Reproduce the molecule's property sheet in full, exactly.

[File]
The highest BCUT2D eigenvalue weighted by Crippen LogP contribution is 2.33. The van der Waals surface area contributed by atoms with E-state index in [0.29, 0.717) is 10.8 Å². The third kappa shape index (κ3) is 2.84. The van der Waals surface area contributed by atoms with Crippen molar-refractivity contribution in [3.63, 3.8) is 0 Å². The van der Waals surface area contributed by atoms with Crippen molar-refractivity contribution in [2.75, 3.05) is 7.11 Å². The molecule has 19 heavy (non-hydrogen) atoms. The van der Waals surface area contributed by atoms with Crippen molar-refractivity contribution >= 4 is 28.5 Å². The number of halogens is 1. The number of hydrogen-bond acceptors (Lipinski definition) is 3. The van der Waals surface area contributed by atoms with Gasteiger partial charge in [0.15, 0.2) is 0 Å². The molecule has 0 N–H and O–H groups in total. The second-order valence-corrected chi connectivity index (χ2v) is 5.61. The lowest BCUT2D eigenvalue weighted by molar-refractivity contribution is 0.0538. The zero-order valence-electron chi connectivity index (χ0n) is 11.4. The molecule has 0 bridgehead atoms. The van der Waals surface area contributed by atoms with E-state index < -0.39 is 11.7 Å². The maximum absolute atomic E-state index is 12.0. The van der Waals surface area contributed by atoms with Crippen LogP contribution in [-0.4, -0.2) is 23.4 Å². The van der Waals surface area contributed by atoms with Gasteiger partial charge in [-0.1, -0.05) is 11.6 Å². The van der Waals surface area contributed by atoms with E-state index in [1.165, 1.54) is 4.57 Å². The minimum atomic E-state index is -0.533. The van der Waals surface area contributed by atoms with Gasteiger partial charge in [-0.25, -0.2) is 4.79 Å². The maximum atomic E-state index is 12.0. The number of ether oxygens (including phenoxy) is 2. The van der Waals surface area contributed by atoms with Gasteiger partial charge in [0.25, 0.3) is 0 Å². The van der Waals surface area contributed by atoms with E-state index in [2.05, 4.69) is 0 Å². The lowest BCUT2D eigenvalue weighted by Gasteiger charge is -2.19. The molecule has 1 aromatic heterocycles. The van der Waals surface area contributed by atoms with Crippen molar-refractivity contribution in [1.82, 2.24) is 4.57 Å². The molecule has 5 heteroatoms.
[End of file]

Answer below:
The highest BCUT2D eigenvalue weighted by Crippen LogP contribution is 2.33. The van der Waals surface area contributed by atoms with E-state index in [0.29, 0.717) is 10.8 Å². The third kappa shape index (κ3) is 2.84. The van der Waals surface area contributed by atoms with Crippen molar-refractivity contribution in [3.63, 3.8) is 0 Å². The van der Waals surface area contributed by atoms with Crippen molar-refractivity contribution in [2.75, 3.05) is 7.11 Å². The molecule has 19 heavy (non-hydrogen) atoms. The van der Waals surface area contributed by atoms with Crippen molar-refractivity contribution >= 4 is 28.5 Å². The number of halogens is 1. The number of hydrogen-bond acceptors (Lipinski definition) is 3. The van der Waals surface area contributed by atoms with Gasteiger partial charge in [0.15, 0.2) is 0 Å². The molecule has 0 N–H and O–H groups in total. The second-order valence-corrected chi connectivity index (χ2v) is 5.61. The lowest BCUT2D eigenvalue weighted by molar-refractivity contribution is 0.0538. The zero-order valence-electron chi connectivity index (χ0n) is 11.4. The molecule has 0 bridgehead atoms. The van der Waals surface area contributed by atoms with E-state index < -0.39 is 11.7 Å². The maximum absolute atomic E-state index is 12.0. The van der Waals surface area contributed by atoms with Crippen LogP contribution in [-0.4, -0.2) is 23.4 Å². The van der Waals surface area contributed by atoms with Gasteiger partial charge in [-0.1, -0.05) is 11.6 Å². The van der Waals surface area contributed by atoms with E-state index in [1.165, 1.54) is 4.57 Å². The minimum atomic E-state index is -0.533. The van der Waals surface area contributed by atoms with Gasteiger partial charge in [-0.25, -0.2) is 4.79 Å². The maximum atomic E-state index is 12.0. The number of ether oxygens (including phenoxy) is 2. The van der Waals surface area contributed by atoms with Gasteiger partial charge in [0.25, 0.3) is 0 Å². The van der Waals surface area contributed by atoms with E-state index in [2.05, 4.69) is 0 Å². The lowest BCUT2D eigenvalue weighted by Gasteiger charge is -2.19. The molecule has 1 aromatic heterocycles. The van der Waals surface area contributed by atoms with Crippen molar-refractivity contribution in [1.82, 2.24) is 4.57 Å². The molecule has 5 heteroatoms.